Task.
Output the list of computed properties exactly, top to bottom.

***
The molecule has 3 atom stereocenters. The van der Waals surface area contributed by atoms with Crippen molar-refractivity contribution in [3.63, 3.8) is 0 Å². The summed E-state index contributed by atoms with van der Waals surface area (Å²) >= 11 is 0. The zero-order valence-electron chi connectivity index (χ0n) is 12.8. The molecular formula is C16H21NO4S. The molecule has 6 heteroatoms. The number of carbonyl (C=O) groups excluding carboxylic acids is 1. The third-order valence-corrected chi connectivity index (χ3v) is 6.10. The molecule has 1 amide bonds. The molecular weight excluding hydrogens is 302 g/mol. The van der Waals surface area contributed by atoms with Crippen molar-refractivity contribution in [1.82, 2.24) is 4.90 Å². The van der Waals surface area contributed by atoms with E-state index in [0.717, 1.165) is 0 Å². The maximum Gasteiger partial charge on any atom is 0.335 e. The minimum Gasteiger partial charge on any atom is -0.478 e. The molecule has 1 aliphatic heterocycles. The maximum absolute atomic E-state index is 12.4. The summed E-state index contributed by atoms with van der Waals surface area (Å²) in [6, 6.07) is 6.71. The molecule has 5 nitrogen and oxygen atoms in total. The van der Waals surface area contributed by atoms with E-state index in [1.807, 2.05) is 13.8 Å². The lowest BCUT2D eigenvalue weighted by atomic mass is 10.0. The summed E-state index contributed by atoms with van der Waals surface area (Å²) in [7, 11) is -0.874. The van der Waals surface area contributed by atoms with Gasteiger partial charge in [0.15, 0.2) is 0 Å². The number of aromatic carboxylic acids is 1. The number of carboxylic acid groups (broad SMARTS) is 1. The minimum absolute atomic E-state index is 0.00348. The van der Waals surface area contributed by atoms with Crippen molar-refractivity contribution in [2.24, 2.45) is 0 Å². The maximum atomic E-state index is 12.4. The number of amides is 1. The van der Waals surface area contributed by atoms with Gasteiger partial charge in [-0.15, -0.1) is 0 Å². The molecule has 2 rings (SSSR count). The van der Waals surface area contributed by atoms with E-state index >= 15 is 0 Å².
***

The molecule has 3 atom stereocenters. The van der Waals surface area contributed by atoms with Crippen molar-refractivity contribution in [3.63, 3.8) is 0 Å². The summed E-state index contributed by atoms with van der Waals surface area (Å²) >= 11 is 0. The zero-order valence-electron chi connectivity index (χ0n) is 12.8. The molecular formula is C16H21NO4S. The molecule has 6 heteroatoms. The number of carbonyl (C=O) groups excluding carboxylic acids is 1. The third-order valence-corrected chi connectivity index (χ3v) is 6.10. The molecule has 1 amide bonds. The molecular weight excluding hydrogens is 302 g/mol. The van der Waals surface area contributed by atoms with Crippen molar-refractivity contribution in [1.82, 2.24) is 4.90 Å². The van der Waals surface area contributed by atoms with E-state index in [0.717, 1.165) is 0 Å². The maximum Gasteiger partial charge on any atom is 0.335 e. The minimum Gasteiger partial charge on any atom is -0.478 e. The molecule has 1 aliphatic heterocycles. The maximum absolute atomic E-state index is 12.4. The summed E-state index contributed by atoms with van der Waals surface area (Å²) in [6, 6.07) is 6.71. The molecule has 5 nitrogen and oxygen atoms in total. The van der Waals surface area contributed by atoms with E-state index in [1.807, 2.05) is 13.8 Å². The lowest BCUT2D eigenvalue weighted by atomic mass is 10.0. The summed E-state index contributed by atoms with van der Waals surface area (Å²) in [7, 11) is -0.874. The van der Waals surface area contributed by atoms with Gasteiger partial charge in [0.15, 0.2) is 0 Å². The number of aromatic carboxylic acids is 1. The number of carboxylic acid groups (broad SMARTS) is 1. The minimum absolute atomic E-state index is 0.00348. The van der Waals surface area contributed by atoms with Crippen molar-refractivity contribution in [2.24, 2.45) is 0 Å². The maximum atomic E-state index is 12.4. The number of amides is 1. The van der Waals surface area contributed by atoms with Gasteiger partial charge in [-0.15, -0.1) is 0 Å². The molecule has 2 rings (SSSR count). The van der Waals surface area contributed by atoms with E-state index >= 15 is 0 Å².